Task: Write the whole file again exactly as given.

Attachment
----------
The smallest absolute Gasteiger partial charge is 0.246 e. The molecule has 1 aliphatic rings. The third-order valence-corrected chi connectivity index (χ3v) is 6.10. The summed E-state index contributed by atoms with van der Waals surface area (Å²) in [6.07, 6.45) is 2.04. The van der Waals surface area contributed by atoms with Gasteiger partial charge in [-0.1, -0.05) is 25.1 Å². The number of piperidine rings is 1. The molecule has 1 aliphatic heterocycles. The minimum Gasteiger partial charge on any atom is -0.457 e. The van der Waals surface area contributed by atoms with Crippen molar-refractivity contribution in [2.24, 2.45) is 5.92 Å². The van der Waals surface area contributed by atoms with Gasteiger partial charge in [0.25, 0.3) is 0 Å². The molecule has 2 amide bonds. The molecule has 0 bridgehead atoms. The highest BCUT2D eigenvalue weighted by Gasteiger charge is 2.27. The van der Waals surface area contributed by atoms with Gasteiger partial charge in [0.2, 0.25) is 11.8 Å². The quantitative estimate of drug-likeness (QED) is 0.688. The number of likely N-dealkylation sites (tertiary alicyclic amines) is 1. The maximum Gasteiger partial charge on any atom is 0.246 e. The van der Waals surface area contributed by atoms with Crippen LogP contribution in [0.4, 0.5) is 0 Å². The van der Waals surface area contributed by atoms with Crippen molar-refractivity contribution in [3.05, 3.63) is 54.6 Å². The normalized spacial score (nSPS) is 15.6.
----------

The smallest absolute Gasteiger partial charge is 0.246 e. The molecule has 1 aliphatic rings. The third-order valence-corrected chi connectivity index (χ3v) is 6.10. The summed E-state index contributed by atoms with van der Waals surface area (Å²) in [6.07, 6.45) is 2.04. The van der Waals surface area contributed by atoms with Gasteiger partial charge in [-0.1, -0.05) is 25.1 Å². The number of piperidine rings is 1. The molecule has 1 aliphatic heterocycles. The minimum Gasteiger partial charge on any atom is -0.457 e. The van der Waals surface area contributed by atoms with Crippen molar-refractivity contribution in [2.24, 2.45) is 5.92 Å². The van der Waals surface area contributed by atoms with Gasteiger partial charge in [0.25, 0.3) is 0 Å². The molecule has 2 amide bonds. The molecule has 0 bridgehead atoms. The highest BCUT2D eigenvalue weighted by Gasteiger charge is 2.27. The van der Waals surface area contributed by atoms with Gasteiger partial charge in [0.2, 0.25) is 11.8 Å². The quantitative estimate of drug-likeness (QED) is 0.688. The number of likely N-dealkylation sites (tertiary alicyclic amines) is 1. The maximum Gasteiger partial charge on any atom is 0.246 e. The van der Waals surface area contributed by atoms with Crippen LogP contribution in [0.4, 0.5) is 0 Å². The van der Waals surface area contributed by atoms with Crippen molar-refractivity contribution in [3.05, 3.63) is 54.6 Å². The normalized spacial score (nSPS) is 15.6.